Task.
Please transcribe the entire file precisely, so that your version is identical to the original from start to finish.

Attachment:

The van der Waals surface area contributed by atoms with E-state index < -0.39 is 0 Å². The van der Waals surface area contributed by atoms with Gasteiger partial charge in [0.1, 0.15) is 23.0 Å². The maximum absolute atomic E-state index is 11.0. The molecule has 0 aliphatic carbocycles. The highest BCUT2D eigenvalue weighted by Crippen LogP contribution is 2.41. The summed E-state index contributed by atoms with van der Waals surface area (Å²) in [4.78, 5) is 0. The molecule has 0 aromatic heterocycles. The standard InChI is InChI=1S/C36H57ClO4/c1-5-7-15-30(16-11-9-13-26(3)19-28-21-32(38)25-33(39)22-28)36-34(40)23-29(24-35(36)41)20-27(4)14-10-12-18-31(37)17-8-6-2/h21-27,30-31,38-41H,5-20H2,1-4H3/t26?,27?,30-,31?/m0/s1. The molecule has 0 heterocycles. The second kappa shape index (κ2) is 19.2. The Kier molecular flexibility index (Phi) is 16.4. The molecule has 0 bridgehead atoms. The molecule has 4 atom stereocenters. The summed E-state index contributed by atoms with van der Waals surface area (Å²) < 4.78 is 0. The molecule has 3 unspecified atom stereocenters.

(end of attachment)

The van der Waals surface area contributed by atoms with E-state index < -0.39 is 0 Å². The van der Waals surface area contributed by atoms with Gasteiger partial charge in [0.1, 0.15) is 23.0 Å². The maximum absolute atomic E-state index is 11.0. The molecule has 0 aliphatic carbocycles. The highest BCUT2D eigenvalue weighted by Crippen LogP contribution is 2.41. The summed E-state index contributed by atoms with van der Waals surface area (Å²) in [4.78, 5) is 0. The molecule has 0 aromatic heterocycles. The standard InChI is InChI=1S/C36H57ClO4/c1-5-7-15-30(16-11-9-13-26(3)19-28-21-32(38)25-33(39)22-28)36-34(40)23-29(24-35(36)41)20-27(4)14-10-12-18-31(37)17-8-6-2/h21-27,30-31,38-41H,5-20H2,1-4H3/t26?,27?,30-,31?/m0/s1. The molecule has 0 heterocycles. The second kappa shape index (κ2) is 19.2. The Kier molecular flexibility index (Phi) is 16.4. The molecule has 0 bridgehead atoms. The molecule has 4 atom stereocenters. The summed E-state index contributed by atoms with van der Waals surface area (Å²) < 4.78 is 0. The molecule has 3 unspecified atom stereocenters.